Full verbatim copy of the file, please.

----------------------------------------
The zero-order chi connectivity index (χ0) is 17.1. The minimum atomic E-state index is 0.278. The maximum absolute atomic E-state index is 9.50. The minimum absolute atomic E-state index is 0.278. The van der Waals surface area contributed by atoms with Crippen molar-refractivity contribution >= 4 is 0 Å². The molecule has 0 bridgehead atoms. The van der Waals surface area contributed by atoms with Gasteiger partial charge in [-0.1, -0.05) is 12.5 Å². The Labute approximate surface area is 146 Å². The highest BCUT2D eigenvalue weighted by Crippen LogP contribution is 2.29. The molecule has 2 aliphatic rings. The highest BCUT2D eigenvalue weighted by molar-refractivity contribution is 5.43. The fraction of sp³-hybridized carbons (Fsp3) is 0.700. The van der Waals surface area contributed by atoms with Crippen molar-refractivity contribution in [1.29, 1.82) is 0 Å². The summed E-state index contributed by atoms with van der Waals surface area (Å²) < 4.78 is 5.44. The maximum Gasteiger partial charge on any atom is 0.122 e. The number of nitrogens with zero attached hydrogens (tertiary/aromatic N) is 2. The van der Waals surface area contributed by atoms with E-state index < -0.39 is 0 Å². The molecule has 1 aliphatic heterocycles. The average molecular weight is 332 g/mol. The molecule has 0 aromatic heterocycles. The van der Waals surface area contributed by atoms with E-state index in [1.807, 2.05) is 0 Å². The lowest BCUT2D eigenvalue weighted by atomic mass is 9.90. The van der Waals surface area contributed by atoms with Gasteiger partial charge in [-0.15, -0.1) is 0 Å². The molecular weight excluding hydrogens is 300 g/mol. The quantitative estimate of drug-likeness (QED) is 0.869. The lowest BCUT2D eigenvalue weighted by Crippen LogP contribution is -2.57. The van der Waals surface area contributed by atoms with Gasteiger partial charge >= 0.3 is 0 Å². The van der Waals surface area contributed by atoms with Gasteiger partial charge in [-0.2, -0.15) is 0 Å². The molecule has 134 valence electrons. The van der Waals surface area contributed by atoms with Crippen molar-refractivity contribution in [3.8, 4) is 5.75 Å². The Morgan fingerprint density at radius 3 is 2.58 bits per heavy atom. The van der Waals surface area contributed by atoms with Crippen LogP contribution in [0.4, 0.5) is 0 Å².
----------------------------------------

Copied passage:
The zero-order chi connectivity index (χ0) is 17.1. The minimum atomic E-state index is 0.278. The maximum absolute atomic E-state index is 9.50. The minimum absolute atomic E-state index is 0.278. The van der Waals surface area contributed by atoms with Crippen molar-refractivity contribution >= 4 is 0 Å². The molecule has 0 bridgehead atoms. The van der Waals surface area contributed by atoms with Gasteiger partial charge in [-0.1, -0.05) is 12.5 Å². The Labute approximate surface area is 146 Å². The highest BCUT2D eigenvalue weighted by Crippen LogP contribution is 2.29. The molecule has 2 aliphatic rings. The highest BCUT2D eigenvalue weighted by molar-refractivity contribution is 5.43. The fraction of sp³-hybridized carbons (Fsp3) is 0.700. The van der Waals surface area contributed by atoms with Crippen molar-refractivity contribution in [1.29, 1.82) is 0 Å². The summed E-state index contributed by atoms with van der Waals surface area (Å²) < 4.78 is 5.44. The maximum Gasteiger partial charge on any atom is 0.122 e. The number of nitrogens with zero attached hydrogens (tertiary/aromatic N) is 2. The van der Waals surface area contributed by atoms with E-state index < -0.39 is 0 Å². The molecule has 1 aliphatic heterocycles. The average molecular weight is 332 g/mol. The molecule has 0 aromatic heterocycles. The van der Waals surface area contributed by atoms with E-state index in [1.807, 2.05) is 0 Å². The lowest BCUT2D eigenvalue weighted by atomic mass is 9.90. The van der Waals surface area contributed by atoms with Gasteiger partial charge in [-0.15, -0.1) is 0 Å². The molecular weight excluding hydrogens is 300 g/mol. The quantitative estimate of drug-likeness (QED) is 0.869. The lowest BCUT2D eigenvalue weighted by Crippen LogP contribution is -2.57. The van der Waals surface area contributed by atoms with Gasteiger partial charge >= 0.3 is 0 Å². The van der Waals surface area contributed by atoms with Gasteiger partial charge in [-0.2, -0.15) is 0 Å². The molecule has 134 valence electrons. The van der Waals surface area contributed by atoms with Crippen molar-refractivity contribution in [3.8, 4) is 5.75 Å². The Morgan fingerprint density at radius 3 is 2.58 bits per heavy atom. The van der Waals surface area contributed by atoms with Crippen LogP contribution in [0.4, 0.5) is 0 Å².